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Thursday 19 July 2018
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Prison locks, a security issue

Prisons Commissioner Gerard Wilson.

JENSEN LA VENDE

PRISONS Commissioner Gerard Wilson said he is questioning the timing of the release of information pertaining to compromised locks at the Port of Spain prison. Newsday reported on Monday that the locks at the prison were deemed compromised three years ago and to date the locks were not changed.

Contacted yesterday, Wilson said this year is an election year for the Prison Officers Association and questioned why this information was now rearing its head added that that he received no report from any officer that they were uneasy working at the Port of Spain Prison.

In June 2016, prison officer Darron Ramlochan, 28, appeared in the Port of Spain Magistrates’ Court charged with misbehaviour in public office in connection with the disappearance of keys for nearly a day.

The keys were later recovered but senior prison officials then believed there was enough time for duplicates to be made and ordered that the locks be changed.

A month later, another bunch of keys went missing for an inordinate amount of time.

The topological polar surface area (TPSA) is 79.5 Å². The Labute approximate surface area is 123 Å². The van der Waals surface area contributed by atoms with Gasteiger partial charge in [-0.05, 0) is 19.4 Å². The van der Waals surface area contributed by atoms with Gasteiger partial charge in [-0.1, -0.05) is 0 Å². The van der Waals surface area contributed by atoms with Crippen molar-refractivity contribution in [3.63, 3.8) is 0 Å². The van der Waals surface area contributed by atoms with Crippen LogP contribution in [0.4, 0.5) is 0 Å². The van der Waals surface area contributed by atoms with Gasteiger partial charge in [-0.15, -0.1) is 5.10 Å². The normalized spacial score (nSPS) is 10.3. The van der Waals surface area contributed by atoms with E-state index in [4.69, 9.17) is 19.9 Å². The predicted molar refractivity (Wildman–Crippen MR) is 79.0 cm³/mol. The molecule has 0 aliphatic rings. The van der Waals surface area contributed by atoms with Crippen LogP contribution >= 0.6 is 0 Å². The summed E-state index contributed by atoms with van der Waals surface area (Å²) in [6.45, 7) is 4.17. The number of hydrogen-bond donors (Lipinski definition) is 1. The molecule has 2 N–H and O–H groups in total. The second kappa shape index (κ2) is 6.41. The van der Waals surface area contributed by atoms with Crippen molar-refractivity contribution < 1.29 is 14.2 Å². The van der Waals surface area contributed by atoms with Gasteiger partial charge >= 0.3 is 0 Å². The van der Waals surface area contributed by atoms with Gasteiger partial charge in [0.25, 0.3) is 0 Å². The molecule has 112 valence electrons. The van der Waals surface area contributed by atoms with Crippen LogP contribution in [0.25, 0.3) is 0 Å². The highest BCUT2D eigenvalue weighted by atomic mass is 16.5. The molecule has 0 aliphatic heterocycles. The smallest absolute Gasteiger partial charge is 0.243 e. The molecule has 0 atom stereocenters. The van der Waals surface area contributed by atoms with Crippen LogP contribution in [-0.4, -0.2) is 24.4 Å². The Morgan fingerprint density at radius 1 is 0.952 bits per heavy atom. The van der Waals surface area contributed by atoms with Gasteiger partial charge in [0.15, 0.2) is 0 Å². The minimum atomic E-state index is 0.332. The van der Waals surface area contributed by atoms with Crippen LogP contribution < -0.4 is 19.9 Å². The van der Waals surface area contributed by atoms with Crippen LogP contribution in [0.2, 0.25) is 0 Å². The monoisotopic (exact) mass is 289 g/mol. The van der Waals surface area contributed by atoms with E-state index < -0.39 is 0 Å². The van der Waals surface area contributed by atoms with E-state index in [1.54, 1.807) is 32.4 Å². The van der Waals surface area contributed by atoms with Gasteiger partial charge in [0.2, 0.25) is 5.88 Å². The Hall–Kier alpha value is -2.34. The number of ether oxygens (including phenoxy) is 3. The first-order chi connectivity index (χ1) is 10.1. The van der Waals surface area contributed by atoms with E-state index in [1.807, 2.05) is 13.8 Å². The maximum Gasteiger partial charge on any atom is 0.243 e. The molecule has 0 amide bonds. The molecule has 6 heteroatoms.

Following that the locks were sourced, purchased and imported.

A prison source told Newsday that the locks took close to a year to acquire, because they required some measure of speciality, and cost the State near $1 million. The locks were handed over to the Prisons Service but, with payments due, the keys to the locks have been kept by the suppliers.

The 111 locks for the entire prison must be changed because of the breach, prison sources said, and each day the locks remain not installed poses an unnecessary security risk.

“The information is very suspicious at this time because whatever was compromised for however long and it is very strange it will come up now.

“Everything is ok in Port of Spain Prison and I have not gotten any report from any officer that they are worried” Dillon said adding that he was “not going down that road” when asked if the locks were at all changed saying that it is an ongoing process.

Speaking with Newsday during the tea-break in Parliament yesterday National Security Minister Edmund Dillon said the issue of locks in a prison was of national security and should be treated with such.

Asked if he was aware if the locks had been changed, Dillon said he could not put that out into the public domain.

“I can tell you that the question of locks have been addressed and continues to be addressed as we speak” Dillon said.

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